Why Are Primary Teeth Important?
Have you ever thought to yourself: “Baby teeth are just going to fall out anyway – why are they so important?” If so, you’re not alone! Everyone knows that we’re born with two sets of teeth and that the permanent (adult) teeth are the ones that we’ll be enjoying for the rest of our life. Why are primary teeth so important?
Primary Teeth Guide Tooth Eruption
Losing a tooth too early will jeopardize the spacing patterns of the natural bite. Primary teeth act as guides for adult teeth, showing them where they are to erupt. If a tooth is pulled too early, neighboring teeth tend to lean into place, blocking the permanent tooth from erupting at all. Restoring the tooth or placing a space maintainer in the area can prevent this from happening.
Infected Primary Teeth Can Damage Developing Permanent Teeth
Traumatized or abscessed primary teeth can impact the permanent tooth developing underneath. For instance, if an abscess pops up, that infection around the root can penetrate the eruption capsule of the new tooth. Permanent teeth may erupt with white or brown discolorations, or even abnormalities in enamel structure.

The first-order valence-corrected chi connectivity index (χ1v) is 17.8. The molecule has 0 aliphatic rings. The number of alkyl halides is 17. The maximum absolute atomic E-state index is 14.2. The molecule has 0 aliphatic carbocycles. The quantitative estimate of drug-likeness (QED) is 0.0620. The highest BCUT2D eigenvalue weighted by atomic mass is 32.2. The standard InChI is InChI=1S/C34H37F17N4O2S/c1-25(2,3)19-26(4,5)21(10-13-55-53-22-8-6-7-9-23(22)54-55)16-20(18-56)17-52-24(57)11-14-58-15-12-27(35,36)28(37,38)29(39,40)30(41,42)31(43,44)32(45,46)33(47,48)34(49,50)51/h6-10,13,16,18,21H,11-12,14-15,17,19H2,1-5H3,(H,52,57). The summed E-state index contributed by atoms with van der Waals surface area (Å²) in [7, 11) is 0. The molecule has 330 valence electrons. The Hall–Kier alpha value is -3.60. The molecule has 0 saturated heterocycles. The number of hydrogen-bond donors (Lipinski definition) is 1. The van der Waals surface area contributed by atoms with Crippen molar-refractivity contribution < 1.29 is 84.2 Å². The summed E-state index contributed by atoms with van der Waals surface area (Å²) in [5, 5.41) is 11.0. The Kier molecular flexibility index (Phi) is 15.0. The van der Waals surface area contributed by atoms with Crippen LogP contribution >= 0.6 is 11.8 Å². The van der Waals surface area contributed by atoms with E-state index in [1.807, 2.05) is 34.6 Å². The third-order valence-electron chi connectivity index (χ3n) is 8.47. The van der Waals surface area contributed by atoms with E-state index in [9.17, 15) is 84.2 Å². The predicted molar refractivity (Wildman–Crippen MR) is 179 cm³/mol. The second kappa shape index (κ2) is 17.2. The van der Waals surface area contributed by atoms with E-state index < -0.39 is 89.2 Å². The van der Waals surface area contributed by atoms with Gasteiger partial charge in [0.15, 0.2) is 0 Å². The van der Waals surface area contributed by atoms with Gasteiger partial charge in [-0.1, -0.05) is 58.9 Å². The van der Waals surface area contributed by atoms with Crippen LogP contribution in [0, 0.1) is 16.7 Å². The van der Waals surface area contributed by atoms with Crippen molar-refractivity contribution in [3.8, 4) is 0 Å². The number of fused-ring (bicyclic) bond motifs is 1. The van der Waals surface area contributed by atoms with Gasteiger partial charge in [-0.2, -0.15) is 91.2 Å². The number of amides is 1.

Cavities Can Spread from Primary to Adult Teeth
At a certain age, your child will experience what is called a “mixed dentition” where permanent and primary teeth are present at the same time. This stage can last for several years. If a cavity develops on a primary tooth and goes untreated, those bacteria can spread to a neighboring adult tooth. In the end, leaving a primary tooth untreated only causes damage to a healthy tooth that was supposed to last for the rest of his life. Having healthy primary teeth is the best way to have healthy adult teeth. Let us help your child experience a lifetime of healthy smiles. Call us today.